Philosophical Implications of Evolutionism

Classified in Philosophy and ethics

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Social Darwinism

Social Darwinism is the false idea that nature legitimises the oppression of the socially weaker by the stronger. It is based on the Darwinian theory of evolution, which states that the fittest individuals survive and reproduce. However, Social Darwinism ignores the fact that humans are not simply animals, and that we have developed moral and ethical values that prevent us from acting in a purely selfish manner.

The Role of Aggression and Violence in the Evolution of Species

Aggression among members of the same species is fundamental for the conservation of the species. For example, fighting between rivals helps to determine who is the strongest and most fit to reproduce. In the case of humans, aggression has also played a role in the development of morality. By fighting with each other, humans have learned to cooperate and coexist.

The Human Being has Developed Mechanisms Against Violence and Aggression

Humans have developed a series of norms and moral imperatives that have allowed us to tame our insatiable instinct of violence. These norms and imperatives include the Golden Rule, which states that we should treat others as we would like to be treated, and the principle of non-violence, which states that we should not harm others.


Culture is a set of knowledge, beliefs, customs, and human inventions that are socially acquired and transmitted by means of language. Culture includes:

- The tools and techniques and technological works that human beings have invented - Knowledge, beliefs, and opinions which are products of human creativity - Social customs, different ways of greeting, dance, play, and punishments and rewards associated with different actions are an important part of every society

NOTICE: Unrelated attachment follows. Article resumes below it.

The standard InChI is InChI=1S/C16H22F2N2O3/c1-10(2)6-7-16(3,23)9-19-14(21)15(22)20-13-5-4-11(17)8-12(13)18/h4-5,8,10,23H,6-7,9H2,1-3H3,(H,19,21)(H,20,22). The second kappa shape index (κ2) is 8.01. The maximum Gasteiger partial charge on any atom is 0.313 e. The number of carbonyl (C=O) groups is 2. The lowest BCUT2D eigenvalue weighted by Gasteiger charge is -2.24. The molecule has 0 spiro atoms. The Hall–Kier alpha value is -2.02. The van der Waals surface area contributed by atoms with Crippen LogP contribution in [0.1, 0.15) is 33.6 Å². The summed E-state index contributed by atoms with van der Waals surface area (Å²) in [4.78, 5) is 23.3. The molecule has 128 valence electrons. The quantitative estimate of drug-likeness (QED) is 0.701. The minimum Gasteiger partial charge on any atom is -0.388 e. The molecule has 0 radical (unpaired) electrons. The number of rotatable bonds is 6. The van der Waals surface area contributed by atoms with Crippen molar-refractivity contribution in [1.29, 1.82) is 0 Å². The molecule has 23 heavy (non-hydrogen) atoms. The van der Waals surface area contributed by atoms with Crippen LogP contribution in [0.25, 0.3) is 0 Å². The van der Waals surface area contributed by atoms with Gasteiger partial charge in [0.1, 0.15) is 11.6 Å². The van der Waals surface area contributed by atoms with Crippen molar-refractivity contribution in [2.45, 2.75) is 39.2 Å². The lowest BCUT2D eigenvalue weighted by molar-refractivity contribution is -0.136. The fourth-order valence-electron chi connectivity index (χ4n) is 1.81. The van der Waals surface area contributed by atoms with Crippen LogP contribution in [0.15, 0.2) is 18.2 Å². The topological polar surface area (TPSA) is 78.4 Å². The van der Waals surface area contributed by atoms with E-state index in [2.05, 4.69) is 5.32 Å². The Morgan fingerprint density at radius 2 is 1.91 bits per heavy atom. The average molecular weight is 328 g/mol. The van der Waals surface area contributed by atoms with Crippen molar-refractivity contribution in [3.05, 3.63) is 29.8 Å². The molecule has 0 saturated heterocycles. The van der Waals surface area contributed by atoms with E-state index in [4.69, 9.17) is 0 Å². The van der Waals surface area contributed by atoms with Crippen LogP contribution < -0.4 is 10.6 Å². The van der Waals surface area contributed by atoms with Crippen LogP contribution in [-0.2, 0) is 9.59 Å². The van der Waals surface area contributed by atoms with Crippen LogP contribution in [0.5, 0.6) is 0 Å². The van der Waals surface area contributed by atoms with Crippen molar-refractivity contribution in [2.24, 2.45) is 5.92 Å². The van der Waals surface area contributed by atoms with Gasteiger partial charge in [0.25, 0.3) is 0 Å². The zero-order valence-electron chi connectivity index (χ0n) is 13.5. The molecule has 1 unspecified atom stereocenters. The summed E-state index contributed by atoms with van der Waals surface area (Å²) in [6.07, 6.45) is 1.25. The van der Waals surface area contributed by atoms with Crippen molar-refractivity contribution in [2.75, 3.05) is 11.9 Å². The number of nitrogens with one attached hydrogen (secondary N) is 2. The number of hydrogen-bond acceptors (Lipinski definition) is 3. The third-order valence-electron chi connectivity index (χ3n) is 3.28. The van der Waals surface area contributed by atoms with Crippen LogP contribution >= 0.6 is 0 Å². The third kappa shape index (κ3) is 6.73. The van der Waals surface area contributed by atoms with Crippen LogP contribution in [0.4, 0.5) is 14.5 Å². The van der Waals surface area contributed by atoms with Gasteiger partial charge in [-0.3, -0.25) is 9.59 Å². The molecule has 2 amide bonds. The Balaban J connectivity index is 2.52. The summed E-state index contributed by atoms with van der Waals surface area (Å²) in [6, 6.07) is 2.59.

Biological Evolution and Cultural Evolution

Biological evolution is how living beings adapt to the environment, while cultural evolution is when humans adapt the environment to their needs. Cultural adaptation allows us to:

1. Replace our lacks as animals: to defend ourselves in hostile habitats 2. Adapt the environment, natural and social, by modifying it

Material and Immaterial Culture

Material culture includes all the physical cultural elements (objects, devices, techniques). Immaterial culture includes elements related to the ways of thinking, knowledge, feelings, etc.

Ethnocentrism-Racism-Xenophobia-Cultural Relativism-Cultural Universalism

Ethnocentrism is the belief that one's own culture is superior to all others. Racism is the belief that one race is superior to all others. Xenophobia is the fear or hatred of foreigners. Cultural relativism is the belief that all cultures are equally valid. Cultural universalism is the belief that there are certain universal values that all cultures share.

Comparison of Changes Made by Humans and Nature

Darwin says that changes in living conditions cause changes in living beings, and there is evidence to prove this. At the same time, he says that it is more likely that natural selection was responsible for those changes than the influence of humans because nature has had more time to make those changes.

Secondly, Darwin makes the comparison that if humans are able to do whatever change, nature can also do it by means of changing little and internal aspects instead of external and visible aspects like humans do. And while humans only do it for their own benefit, nature does not have those limitations.

Finally, Darwin tries to explain that natural selection has a continuous search to change good aspects and reject those that are evil constantly to perfect any living being.

Lack of Adaptation of Human Beings in Nature

Human beings are an extraordinary case in nature because they are not adapted physiologically to the environment. Organically, human beings are helpless since they have not developed elements that allow them to defend and attack. This is in contrast to other organisms, which have developed claws, teeth, and other physical adaptations that help them to survive in their environment.

However, human beings are also a"cultural bein", which means that they live from their capacity to create elements that allow them to adapt, defend themselves, or attack depending on conditions and habitat. This is why human beings are able to live in a wide variety of environments, from the tropics to the Arctic.

In conclusion, although human beings are organically defenseless, they are able to create a world favorable to them.

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